Nobel Prize for Economy awarded to Scotland's Angus Deaton

(AGI) Stockholm, Oct 12 - The 2015 Nobel Prize for EconomicSciences has been awarded to Scotland's Angus Deaton, Professorof Economics and International Affairs at the University ofPrinceton. The prize was awarded for his analyses ofconsumption trends, poverty and welfare systems. ProfessorDeaton was born in Edinburgh on October 19, 1945, and he hasBritish and American citizenship. He teaches Economics andInternational Affairs at the Woodrow Wilson School of Publicand International Affairs (WWS) and at the Department ofEconomics of the University of Princeton. "By linkingdetailed individual choices and aggregate outcomes, hisresearch has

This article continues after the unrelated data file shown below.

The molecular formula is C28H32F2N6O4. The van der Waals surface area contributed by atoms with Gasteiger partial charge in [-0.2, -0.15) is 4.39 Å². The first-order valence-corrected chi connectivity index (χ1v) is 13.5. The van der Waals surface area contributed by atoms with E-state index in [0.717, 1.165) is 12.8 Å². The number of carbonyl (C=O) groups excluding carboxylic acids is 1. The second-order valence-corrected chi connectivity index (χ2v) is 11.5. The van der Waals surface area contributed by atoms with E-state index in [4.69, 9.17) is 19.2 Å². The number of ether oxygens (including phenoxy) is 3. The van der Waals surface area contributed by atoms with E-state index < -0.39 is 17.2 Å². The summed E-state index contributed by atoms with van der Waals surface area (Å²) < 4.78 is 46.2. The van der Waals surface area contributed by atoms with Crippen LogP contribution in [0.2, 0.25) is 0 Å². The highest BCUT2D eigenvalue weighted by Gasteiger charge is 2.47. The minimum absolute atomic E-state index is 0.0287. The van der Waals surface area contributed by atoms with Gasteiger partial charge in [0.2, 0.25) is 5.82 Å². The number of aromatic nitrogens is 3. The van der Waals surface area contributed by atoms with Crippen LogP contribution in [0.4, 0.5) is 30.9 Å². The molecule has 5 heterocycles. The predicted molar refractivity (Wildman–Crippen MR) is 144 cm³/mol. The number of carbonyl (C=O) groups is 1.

(AGI) Stockholm, Oct 12 - The 2015 Nobel Prize for EconomicSciences has been awarded to Scotland's Angus Deaton, Professorof Economics and International Affairs at the University ofPrinceton. The prize was awarded for his analyses ofconsumption trends, poverty and welfare systems. ProfessorDeaton was born in Edinburgh on October 19, 1945, and he hasBritish and American citizenship. He teaches Economics andInternational Affairs at the Woodrow Wilson School of Publicand International Affairs (WWS) and at the Department ofEconomics of the University of Princeton. "By linkingdetailed individual choices and aggregate outcomes, hisresearch has helped transform the fields of microeconomics,macroeconomics, and development economics," says the SwedishRoyal Academy's motivation. The Nobel Committee said: "Todesign economic policy that promotes welfare and reducespoverty, we must first understand individual consumptionchoices. More than anyone else, Angus Deaton has enhanced thisunderstanding." Prof Deaton was rewarded for threecorrelated successes: having developed in 1980, with hiscolleague John Muellbauer, a system to estimate the demand fordifferent goods; for his research on the link betweenconsumption and income conducted in 1990; and for the workperformed in the following decades on measuring livingstandards and poverty in developing countries on the basis ofsurveys on households. The economics prize, worth 8 millionSwedish krona (roughly 860,000 euros and 950,000 dollars), willbe awarded during the Nobel Prize ceremony that will be held inStockholm on Dec. 10, the anniversary of the death of Swedishscientist and philanthropist, Alfred Nobel. (AGI) . .